George's problem, which isn't really a problem, is this: His daughter might be the best female high school basketball player in the country this season. Ten years ago that was good for a plaque with a crooked nameplate, a pat on the back from the assistant principal and the promise of four more years of anonymity at a college that didn't charge admission to women's games. There was a time when colleges lured female recruits on academics alone. But those were the Dark Ages.
Today colleges make pitches to girls based on their conference's television contracts. They stress the size of their sneaker sponsorship deals. They list graduates who have gone on to the Olympics, the WNBA or the ABL. As they recruited the high school class of '98, the coaches were already looking beyond those girls—way beyond them. "It's not like you know only who the top seniors are," says Tennessee coach Pat Summitt, whose teams have won five NCAA championships, including the last two, and whose current squad is 17-0 and ranked No. 1 in the nation. "Now you know who the best eighth-graders are."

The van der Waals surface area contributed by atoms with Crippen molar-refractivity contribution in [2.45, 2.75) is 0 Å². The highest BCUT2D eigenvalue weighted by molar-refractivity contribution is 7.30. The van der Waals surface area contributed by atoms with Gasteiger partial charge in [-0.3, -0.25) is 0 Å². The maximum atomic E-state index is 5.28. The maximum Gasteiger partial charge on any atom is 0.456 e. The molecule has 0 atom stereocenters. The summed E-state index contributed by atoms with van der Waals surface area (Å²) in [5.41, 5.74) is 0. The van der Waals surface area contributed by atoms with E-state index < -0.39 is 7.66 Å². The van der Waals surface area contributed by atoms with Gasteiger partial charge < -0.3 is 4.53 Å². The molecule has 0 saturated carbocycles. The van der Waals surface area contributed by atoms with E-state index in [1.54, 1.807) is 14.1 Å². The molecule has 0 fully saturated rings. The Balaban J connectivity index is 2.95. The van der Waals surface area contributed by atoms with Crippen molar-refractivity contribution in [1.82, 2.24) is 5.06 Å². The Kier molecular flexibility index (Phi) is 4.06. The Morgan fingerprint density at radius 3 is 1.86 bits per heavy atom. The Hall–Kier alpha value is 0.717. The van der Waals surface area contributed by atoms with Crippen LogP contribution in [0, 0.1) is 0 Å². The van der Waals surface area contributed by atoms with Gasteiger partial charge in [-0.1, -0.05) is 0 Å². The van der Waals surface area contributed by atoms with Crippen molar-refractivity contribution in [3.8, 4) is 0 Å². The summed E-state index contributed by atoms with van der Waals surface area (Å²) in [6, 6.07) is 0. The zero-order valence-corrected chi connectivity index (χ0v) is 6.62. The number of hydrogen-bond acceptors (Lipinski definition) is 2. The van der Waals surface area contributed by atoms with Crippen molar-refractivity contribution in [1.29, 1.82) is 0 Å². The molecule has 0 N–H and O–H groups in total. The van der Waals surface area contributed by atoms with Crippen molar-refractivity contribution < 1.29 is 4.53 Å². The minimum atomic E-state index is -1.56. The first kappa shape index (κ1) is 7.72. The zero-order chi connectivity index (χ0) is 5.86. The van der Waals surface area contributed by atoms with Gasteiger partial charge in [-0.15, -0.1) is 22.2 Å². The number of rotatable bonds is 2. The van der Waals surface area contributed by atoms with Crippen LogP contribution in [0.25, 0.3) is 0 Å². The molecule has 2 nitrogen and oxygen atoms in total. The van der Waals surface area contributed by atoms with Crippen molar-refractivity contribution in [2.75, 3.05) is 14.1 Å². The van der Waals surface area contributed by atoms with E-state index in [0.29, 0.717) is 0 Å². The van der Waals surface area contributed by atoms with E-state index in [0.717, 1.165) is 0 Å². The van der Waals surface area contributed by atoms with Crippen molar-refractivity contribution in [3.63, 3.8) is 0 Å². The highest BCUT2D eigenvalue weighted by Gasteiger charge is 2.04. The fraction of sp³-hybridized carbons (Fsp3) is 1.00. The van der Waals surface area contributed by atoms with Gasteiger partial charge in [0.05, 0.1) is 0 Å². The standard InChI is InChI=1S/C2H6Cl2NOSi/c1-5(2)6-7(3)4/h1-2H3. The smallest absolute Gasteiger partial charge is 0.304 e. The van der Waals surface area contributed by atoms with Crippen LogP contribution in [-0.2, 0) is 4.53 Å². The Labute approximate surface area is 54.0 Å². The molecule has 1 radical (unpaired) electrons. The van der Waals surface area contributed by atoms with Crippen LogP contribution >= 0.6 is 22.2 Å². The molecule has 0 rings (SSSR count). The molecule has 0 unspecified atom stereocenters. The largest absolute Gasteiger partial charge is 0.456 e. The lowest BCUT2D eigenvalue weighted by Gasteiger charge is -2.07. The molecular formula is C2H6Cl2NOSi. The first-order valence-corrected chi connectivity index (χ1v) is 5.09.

"It's a war," says Duke coach Gail Goestenkors, and in war you use everything you've got. On July 1, when the NCAA allows coaches to make their first phone calls to girls who have completed their junior year in high school, coaches pull out all the stops. "It's got to be a hell of a phone call," Goestenkors says. "You have to have your sales pitch ready. I hate to call it a sales pitch, but that's what it is."